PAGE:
CosBeauty is the #BeautyAddict's guide to lifestyle, health and beauty in Australia.
In this issue:
- The Breast Report - your guide to augmentation
- Put an end to bad hair days
- 24 hour makeup, products that last
- Sex appeal - do you have it?
feature is breast implant surgery right for you The psychology behind the decision to have breast implants is one of the most important aspects of the procedure. A good candidate for breast augmentation is mentally and physically stable and understands the reality of what this surgery can achieve. Often women seek cosmetic surgery as a means of fulfilling emotional needs or resolving problematic body image issues. Any cosmetic procedure affects the patient on a psychological level just as much as on a physical one and it is important to remember that if a woman with low self-esteem elects to undergo surgery in the hope she will feel better about herself, she is likely to feel disappointed with her surgery. While breast augmentation can help boost a woman’s confidence, she will not benefit from surgery if she thinks it is the cure-all for every aspect of her life. Many women view their breasts as a vital component of their gender identity, as the female breast is one of the prime symbols of femininity, motherhood and sensuality. However, women are notoriously critical of their bodies and some may be especially so of their breasts. When contemplating breast augmentation, ensure it’s for the right reasons. CBM ?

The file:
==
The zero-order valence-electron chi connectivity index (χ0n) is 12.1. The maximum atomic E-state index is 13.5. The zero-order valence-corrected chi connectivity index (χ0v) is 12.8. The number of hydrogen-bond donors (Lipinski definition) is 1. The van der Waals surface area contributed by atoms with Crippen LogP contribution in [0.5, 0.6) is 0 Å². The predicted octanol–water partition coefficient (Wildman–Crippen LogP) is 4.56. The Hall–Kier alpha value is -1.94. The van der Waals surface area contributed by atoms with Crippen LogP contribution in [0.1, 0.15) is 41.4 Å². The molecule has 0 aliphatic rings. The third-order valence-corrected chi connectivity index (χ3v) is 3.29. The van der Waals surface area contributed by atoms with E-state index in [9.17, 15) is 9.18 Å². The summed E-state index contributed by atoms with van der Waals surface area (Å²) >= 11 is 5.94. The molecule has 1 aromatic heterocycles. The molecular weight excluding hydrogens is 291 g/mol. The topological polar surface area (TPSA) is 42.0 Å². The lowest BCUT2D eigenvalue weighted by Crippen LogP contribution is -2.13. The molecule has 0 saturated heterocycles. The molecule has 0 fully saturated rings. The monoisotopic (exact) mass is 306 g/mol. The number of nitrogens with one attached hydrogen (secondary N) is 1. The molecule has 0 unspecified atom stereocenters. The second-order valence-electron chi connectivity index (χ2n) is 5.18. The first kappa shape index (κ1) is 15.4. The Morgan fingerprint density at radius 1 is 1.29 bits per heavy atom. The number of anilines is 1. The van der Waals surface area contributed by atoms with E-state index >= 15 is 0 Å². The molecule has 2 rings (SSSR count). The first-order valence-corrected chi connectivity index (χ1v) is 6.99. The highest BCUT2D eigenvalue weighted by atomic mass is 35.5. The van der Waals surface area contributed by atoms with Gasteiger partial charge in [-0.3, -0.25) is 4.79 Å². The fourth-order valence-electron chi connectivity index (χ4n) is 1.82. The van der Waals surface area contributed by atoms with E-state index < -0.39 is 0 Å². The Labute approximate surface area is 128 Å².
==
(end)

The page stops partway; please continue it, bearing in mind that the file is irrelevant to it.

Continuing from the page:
? DID YOU KNOW Breast augmentation has increased by more than 200% since 1997, according to stats from the American Society for Aesthetic Plastic Surgery. Possibly the earliest representation of breasts in art is the Venus of Willendorf, a tiny 11.1cm limestone statuette thought to date from 24,000-22,000 BC. She was found in 1908 by archaeologist Josef Szombathy at a Paleolithic site near Willendorf. Human breasts function differently to those of other primates. In other primates, the breasts grow only when the female is producing milk. When the non-human primate has weaned her young, her breasts flatten back down. In humans, the breasts develop during a female’s adolescence, usually well before pregnancy, and stay enlarged throughout her life. Legend says that Hercules became immortal after he drank the milk of the divine goddess Hera while she was sleeping. When she woke, and realised he was not her own child, she drew her breast away with such force that the milk spurted into the heavens and created the Milky Way. A fourth century prostitute was said to have been spared the death penalty by baring her breasts. When it seemed the verdict of her trial would be unfavourable, she removed her clothing. The judges were so impressed by their beauty that they acquitted her. It is believed the word ‘Amazon’ was derived from the Greek ‘a-mazos’, which means ‘without breast’. In Greek mythology, it is said that the Amazons had their right breast removed so they would be able to use a bow and arrow more freely and throw spears without the physical limitation and obstruction. No two breasts are exactly the same size; usually the left is larger. From infancy to just before puberty, there is no difference between the female and male breasts. Although unusual, extra or ‘supernumerary’ nipples are not really that rare, occurring in one out of 18 people. Pop stars Carrie Underwood and Lily Allen and actor Mark Wahlberg all have a third nipple. Anne Boleyn, the wife of King Henry VIII, is said to have had a third nipple or even a third breast. When it comes to milk production, size doesn’t matter. The milkproducing structures are the same in all women. Just because one woman’s breasts are bigger doesn’t necessarily mean she would have or make more milk. ? Questions to ask yourself before surgery By answering these questions honestly and reviewing them with your doctor, you will become much clearer about whether breast surgery is a good choice for you psychologically and emotionally. Why do you want to have breast augmentation surgery? How do you feel about your body image right now? Is anyone prompting you to have the surgery? Do you suffer from an emotional or psychological disorder? Did you recently experience a stressful event or crisis, like a divorce or the loss of a loved one? Are you a perfectionist, and do you find minor flaws with many parts of your body and with your life? Would you be prepared to handle a complication if something goes wrong after surgery? www.cosbeauty.com.au 109